Ohm's Law derivation from Drude Model

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I'm having trouble understanding the derivation of Ohm's law from the drude model.

So you start with a simple sum of forces:

[tex] \Sigma F_x = - e \: E + F_{collision} = 0 [/tex] (my understanding is that there are only two forces in Drude's model: those from electron-ion collisions and applied external electric field forces)

Now i'm confused about how [tex] F_{collision} [/tex] is defined. The text i'm reading states

[tex] \bar F_{collision} = \frac{\Delta p_x}{\Delta t} \approx \frac{-mv}{\tau} [/tex] (there is a bar over the F, which i'm assuming means averaged)

where tau is the relaxation time

It seems like they did something like this:

[tex]F=\frac{dp}{dt}=\frac{\Delta p}{\Delta t} =\frac{p}{t} =\frac{mv}{t} [/tex]

This is the part i don't understand. how does [tex] \Delta p = p[/tex] ?

Sure you can do that for say position:

[tex] \frac{\Delta x}{\Delta t} = \frac{x}{t} [/tex]

but you must assume that the initial position and time were at x=0 and t=0 respectively. For momentum, how can you assume that the initial momentum is 0?

The derivation then continues with simple algebraic rearrangement.

[tex] - e \: E + \frac{-mv}{\tau} = 0 \: \: \Rightarrow \: \: eE = \frac{-mv}{\tau} \: \: \Rightarrow \: \: v=\frac{-eE \tau}{m}[/tex] , where v is the drift velocity

Thanks guys.
 
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  • #2
f95toli
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The Drude model is not at all "exact" in any way; the whole idea is to model what happens "on average" for a single particle in the electron gas and use that to model properties of the bulk. Hence, the details of every single collision is irrelevant.

[tex] \bar F_{collision} = \Delta p_x/\Delta t \approx \frac{-mv}{\tau} [/tex] is just a common way of modelling collisions in classical mechanics. In this case it is not meant to be an exact description of what is happening, it is merely a good approximation where [tex]\tau[/tex] is just essentially a free parameter with the dimension of time that has to be determined using experiments (i.e. [tex]\tau[/tex] does not neccesarily have anything to do with the time it takes for a single, real, collsion, and the latter would obviously need to be modelled using QM and can't be described using classical mechanics).

[tex]\Delta p_x/\Delta t[/tex] is just a first order approximation to [tex]dp/dt[/tex] which would be exact if the momentum was changing in a linear fashion during the collision (this type of model is often introduced by considering a rubber ball hitting the floor). The reason why this works is because [tex]\Delta p[/tex] is NOT the total momentum but the CHANGE in momentum that takes place during the time [tex]\Delta t=\tau[/tex].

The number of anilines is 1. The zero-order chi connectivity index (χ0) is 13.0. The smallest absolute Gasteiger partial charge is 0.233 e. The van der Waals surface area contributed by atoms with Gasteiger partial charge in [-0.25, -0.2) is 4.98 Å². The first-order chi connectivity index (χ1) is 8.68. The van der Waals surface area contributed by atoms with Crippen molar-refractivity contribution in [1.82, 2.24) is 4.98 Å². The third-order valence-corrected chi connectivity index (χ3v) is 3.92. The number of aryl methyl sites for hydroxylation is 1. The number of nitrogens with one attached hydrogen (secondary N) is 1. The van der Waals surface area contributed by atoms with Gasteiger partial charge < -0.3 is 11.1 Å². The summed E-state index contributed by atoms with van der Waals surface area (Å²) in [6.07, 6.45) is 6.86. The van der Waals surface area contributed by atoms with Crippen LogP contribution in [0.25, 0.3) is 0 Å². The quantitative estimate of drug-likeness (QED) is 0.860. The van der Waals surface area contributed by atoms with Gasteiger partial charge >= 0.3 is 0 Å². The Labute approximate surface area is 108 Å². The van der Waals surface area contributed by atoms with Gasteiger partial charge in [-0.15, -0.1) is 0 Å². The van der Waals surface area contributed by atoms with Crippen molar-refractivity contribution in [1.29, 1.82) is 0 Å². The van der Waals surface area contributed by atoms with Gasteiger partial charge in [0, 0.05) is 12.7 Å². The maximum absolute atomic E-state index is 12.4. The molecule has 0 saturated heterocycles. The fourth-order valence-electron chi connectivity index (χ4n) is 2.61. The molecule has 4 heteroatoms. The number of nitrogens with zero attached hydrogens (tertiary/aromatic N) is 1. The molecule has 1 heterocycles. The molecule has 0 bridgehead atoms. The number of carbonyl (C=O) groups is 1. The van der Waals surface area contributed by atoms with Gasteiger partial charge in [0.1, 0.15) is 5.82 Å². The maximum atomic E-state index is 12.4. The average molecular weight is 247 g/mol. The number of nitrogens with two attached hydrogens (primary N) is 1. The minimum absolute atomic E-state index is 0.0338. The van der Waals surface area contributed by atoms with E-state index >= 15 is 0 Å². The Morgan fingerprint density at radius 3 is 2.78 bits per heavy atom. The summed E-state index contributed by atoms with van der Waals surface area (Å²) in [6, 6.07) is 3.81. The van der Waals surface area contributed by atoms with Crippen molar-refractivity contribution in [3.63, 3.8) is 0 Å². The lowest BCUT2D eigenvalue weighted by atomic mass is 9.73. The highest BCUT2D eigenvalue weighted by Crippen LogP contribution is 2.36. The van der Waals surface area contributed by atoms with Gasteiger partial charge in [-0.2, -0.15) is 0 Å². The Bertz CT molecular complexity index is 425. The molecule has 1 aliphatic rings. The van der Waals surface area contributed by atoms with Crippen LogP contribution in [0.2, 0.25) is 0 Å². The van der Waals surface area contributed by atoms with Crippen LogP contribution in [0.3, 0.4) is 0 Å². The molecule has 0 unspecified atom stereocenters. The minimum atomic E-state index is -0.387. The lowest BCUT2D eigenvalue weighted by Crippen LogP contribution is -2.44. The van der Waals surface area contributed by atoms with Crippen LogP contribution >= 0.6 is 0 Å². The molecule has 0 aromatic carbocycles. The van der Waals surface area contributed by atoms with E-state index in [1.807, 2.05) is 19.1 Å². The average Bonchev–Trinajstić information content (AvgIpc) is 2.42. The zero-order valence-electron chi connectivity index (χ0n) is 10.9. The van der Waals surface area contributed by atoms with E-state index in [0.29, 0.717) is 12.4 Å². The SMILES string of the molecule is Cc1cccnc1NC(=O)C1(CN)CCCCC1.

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The equality [tex]\Delta p = p[/tex] is, IIRC, made assuming that during a collision, the electron stops, or that any given electron might come out of a collision event in a random direction, so that the average p after a collision is 0.
 
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In reality, the scattering time is just a phenomenological fitting parameter. You know that the collision force is going to be some function of the velocity, and so you expand it in a Taylor series, F = a_0 + a_1*v + higher order terms. However, you know that F=0 when v=0, and so the zeroth-order term must vanish. If you then assume that the velocity is small, then you can neglect the higher order terms and just get a term that is linear in v.

And, as others have noted, the Drude model is nowhere near exact. I can tell you from personal experience that more detailed models for carrier transport and scattering in solids are extremely important for a lot of solid state devices.
 
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  • #5
Dr Transport
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And, as others have noted, the Drude model is nowhere near exact. I can tell you from personal experience that more detailed models for carrier transport and scattering in solids are extremely important for a lot of solid state devices.
Exactly, see this post......

https://www.physicsforums.com/showthread.php?t=111335

My advisor, a couple of his collaborators and I at one time may have been the experts in transport theory in crystalline systems, I believe I did the only work in exact transport in anisotropic (tetragonal) lattices.

Drude is a reasonable 1st order estimate in cubic materials, you have to get into solving the Boltzmann Equation for really good estimates.
 

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